Phil Mickelson up to his old tricks at Northern Trust; takes outright lead (then gives it up)

August 24, 2018

Phil Mickelson was up to his old tricks on Friday at the Northern Trust Open, running off a string of early birdies and then hanging on for dear life as he took the lead — then lost it — in an exciting three-under 68.

It had already been a big week off the course for Lefty. Mickelson made waves on Wednesday when he joined Twitter (a move announced with a rare self-gif). The social media push revealed itself as a calculated play when, later in the day, Mickelson and Tiger Woods announced further details of their Thanksgiving showdown, a $9 million match to be played at Shadow Creek in Las Vegas.

But on the course, Mickelson was hoping to make a case for himself as a pick for the U.S. Ryder Cup team. Captain Jim Furyk has two weeks until he selects three captain’s picks, and Mickelson is expected to be in that group. He made it look like a no-brainer on Friday, though in typical Phil fashion there was a little bit of everything during the 48-year-old’s round. Isn’t there always?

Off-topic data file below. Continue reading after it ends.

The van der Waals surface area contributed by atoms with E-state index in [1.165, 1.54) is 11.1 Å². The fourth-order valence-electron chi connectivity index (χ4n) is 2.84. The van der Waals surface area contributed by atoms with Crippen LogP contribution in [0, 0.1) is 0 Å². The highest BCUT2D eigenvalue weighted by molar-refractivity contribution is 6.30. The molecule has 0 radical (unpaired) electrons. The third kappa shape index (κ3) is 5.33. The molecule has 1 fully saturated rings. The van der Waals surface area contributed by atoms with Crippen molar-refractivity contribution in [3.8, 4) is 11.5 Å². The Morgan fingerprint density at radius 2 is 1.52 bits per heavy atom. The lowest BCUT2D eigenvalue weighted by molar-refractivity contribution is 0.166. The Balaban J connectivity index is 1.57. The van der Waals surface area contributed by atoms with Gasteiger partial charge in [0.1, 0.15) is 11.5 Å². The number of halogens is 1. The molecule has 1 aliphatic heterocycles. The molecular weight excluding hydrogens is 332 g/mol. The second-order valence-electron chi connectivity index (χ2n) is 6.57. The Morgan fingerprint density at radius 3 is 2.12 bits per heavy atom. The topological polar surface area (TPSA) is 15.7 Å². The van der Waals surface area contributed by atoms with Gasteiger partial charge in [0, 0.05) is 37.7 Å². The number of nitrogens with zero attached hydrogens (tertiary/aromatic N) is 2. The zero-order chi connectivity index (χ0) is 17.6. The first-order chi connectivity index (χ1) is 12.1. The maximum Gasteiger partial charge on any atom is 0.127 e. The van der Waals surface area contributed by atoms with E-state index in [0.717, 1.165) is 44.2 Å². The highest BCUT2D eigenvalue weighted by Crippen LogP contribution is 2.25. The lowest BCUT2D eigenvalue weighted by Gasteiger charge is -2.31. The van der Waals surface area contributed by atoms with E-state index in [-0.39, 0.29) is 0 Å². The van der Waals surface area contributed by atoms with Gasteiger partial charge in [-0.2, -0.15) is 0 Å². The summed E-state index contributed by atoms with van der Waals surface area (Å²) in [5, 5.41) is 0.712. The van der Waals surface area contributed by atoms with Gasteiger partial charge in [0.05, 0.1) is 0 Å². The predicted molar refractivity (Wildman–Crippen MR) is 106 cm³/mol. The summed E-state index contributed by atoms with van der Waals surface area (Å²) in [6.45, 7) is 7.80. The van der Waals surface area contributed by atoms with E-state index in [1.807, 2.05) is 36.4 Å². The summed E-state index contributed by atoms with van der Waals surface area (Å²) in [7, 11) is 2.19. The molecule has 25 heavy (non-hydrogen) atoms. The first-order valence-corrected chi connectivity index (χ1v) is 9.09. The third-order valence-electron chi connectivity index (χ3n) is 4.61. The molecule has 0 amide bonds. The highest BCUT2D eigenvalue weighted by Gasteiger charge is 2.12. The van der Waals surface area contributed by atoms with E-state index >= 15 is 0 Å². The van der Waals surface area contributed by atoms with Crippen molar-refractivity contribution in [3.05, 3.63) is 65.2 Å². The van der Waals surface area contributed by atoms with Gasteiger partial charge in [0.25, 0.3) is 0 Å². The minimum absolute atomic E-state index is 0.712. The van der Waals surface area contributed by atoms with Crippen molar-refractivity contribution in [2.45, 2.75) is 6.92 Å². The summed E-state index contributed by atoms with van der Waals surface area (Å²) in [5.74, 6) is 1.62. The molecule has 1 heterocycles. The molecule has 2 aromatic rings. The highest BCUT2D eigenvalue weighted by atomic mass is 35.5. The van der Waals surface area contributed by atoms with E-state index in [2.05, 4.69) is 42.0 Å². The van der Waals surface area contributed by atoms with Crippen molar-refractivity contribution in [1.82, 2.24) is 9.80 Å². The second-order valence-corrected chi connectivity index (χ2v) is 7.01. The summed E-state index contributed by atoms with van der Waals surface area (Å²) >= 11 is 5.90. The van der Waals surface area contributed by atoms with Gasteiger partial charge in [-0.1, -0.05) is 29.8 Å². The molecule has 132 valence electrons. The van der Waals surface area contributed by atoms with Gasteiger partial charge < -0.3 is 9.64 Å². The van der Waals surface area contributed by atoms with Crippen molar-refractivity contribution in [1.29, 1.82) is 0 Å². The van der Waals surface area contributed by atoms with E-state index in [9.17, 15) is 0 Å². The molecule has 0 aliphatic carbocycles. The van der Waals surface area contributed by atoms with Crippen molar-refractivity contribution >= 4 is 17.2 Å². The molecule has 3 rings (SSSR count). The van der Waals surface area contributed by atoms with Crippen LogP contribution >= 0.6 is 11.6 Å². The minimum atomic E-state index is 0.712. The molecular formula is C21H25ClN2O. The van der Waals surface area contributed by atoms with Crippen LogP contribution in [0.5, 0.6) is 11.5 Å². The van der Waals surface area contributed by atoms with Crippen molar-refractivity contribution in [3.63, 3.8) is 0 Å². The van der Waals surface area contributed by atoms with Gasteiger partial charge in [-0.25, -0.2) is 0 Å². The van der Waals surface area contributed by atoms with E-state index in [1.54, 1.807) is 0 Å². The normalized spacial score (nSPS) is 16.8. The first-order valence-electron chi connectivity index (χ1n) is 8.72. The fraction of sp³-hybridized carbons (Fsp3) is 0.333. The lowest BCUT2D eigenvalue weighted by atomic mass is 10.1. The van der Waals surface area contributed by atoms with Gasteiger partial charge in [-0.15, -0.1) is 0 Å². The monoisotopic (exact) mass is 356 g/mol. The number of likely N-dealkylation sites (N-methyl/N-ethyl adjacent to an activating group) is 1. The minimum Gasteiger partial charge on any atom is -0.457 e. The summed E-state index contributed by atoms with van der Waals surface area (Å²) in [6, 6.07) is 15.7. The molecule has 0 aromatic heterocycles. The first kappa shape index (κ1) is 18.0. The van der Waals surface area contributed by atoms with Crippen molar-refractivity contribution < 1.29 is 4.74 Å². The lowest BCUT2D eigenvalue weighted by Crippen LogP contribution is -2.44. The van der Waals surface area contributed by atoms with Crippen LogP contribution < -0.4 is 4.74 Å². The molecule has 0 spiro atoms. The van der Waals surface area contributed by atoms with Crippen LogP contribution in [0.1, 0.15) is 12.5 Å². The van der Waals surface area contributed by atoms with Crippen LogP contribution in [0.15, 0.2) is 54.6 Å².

Mickelson teed off on No. 9 at Ridgewood Country Club and promptly birdied his first four holes.


The most unusual moment in Mickelson’s early stretch did not come from those birdies but instead from a bogey at the par-5 13th. Facing a 75-foot birdie putt, Mickelson elected to chip from the front edge of the green. He judged the distance precisely but would go on to miss the ensuing par putt — though he made sure to replace his divot.

He took the outright lead with a birdie at the par-4 1st hole.

Mickelson was up to tricks of a different kind on his later holes. Up-and-down from the bunker at No. 2 for par. A three-putt for another par at No. 3. Shouts of “Fore right!” at 5 (another par) and 7 (a bogey). Another errant tee shot at his final hole led to a second consecutive bogey, at which point he yielded his share of the lead to Patrick Cantlay. With the bogey, he joined a clump on the leaderboard, sharing second place with four others while dozens more lurked within two shots.

“My touch on the greens is getting better, I’ve been making some putts,” Mickelson said. “It’s one of those things where as the week goes on it’s just going to get better.”

Mickelson has not finished in the top five since the Wells Fargo Championship in early May. He’ll try to change that on the weekend in New Jersey.